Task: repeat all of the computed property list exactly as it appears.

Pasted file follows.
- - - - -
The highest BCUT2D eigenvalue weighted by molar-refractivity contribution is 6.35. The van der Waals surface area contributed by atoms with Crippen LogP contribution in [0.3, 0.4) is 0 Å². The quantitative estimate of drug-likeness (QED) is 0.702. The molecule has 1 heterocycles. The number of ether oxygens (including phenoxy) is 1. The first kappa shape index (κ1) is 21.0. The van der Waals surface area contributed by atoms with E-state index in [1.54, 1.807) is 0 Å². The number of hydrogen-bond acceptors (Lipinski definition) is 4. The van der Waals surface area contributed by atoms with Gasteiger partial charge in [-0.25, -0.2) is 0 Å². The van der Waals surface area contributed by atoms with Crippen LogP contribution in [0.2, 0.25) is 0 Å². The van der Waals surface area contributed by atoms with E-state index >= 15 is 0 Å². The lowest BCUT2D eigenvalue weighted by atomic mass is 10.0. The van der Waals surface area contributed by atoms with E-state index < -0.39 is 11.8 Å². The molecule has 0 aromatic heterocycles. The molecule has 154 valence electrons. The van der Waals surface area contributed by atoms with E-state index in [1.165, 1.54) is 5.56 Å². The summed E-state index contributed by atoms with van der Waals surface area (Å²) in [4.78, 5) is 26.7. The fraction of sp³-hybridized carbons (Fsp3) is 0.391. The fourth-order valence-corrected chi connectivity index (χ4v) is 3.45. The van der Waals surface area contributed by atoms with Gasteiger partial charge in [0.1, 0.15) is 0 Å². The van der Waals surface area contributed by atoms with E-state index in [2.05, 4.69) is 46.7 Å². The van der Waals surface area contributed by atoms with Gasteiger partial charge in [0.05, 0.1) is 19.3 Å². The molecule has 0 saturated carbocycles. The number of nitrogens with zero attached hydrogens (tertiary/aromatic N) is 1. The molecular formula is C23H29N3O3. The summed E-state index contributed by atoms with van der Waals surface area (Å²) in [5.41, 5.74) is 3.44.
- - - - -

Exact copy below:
The highest BCUT2D eigenvalue weighted by molar-refractivity contribution is 6.35. The van der Waals surface area contributed by atoms with Crippen LogP contribution in [0.3, 0.4) is 0 Å². The quantitative estimate of drug-likeness (QED) is 0.702. The molecule has 1 heterocycles. The number of ether oxygens (including phenoxy) is 1. The first kappa shape index (κ1) is 21.0. The van der Waals surface area contributed by atoms with E-state index in [1.54, 1.807) is 0 Å². The number of hydrogen-bond acceptors (Lipinski definition) is 4. The van der Waals surface area contributed by atoms with Gasteiger partial charge in [-0.25, -0.2) is 0 Å². The van der Waals surface area contributed by atoms with Crippen LogP contribution in [0.2, 0.25) is 0 Å². The van der Waals surface area contributed by atoms with E-state index >= 15 is 0 Å². The lowest BCUT2D eigenvalue weighted by atomic mass is 10.0. The van der Waals surface area contributed by atoms with E-state index < -0.39 is 11.8 Å². The molecule has 0 aromatic heterocycles. The molecule has 154 valence electrons. The van der Waals surface area contributed by atoms with E-state index in [1.165, 1.54) is 5.56 Å². The summed E-state index contributed by atoms with van der Waals surface area (Å²) in [4.78, 5) is 26.7. The fraction of sp³-hybridized carbons (Fsp3) is 0.391. The fourth-order valence-corrected chi connectivity index (χ4v) is 3.45. The van der Waals surface area contributed by atoms with Gasteiger partial charge in [0.1, 0.15) is 0 Å². The van der Waals surface area contributed by atoms with E-state index in [2.05, 4.69) is 46.7 Å². The van der Waals surface area contributed by atoms with Gasteiger partial charge in [0.05, 0.1) is 19.3 Å². The molecule has 0 saturated carbocycles. The number of nitrogens with zero attached hydrogens (tertiary/aromatic N) is 1. The molecular formula is C23H29N3O3. The summed E-state index contributed by atoms with van der Waals surface area (Å²) in [5.41, 5.74) is 3.44.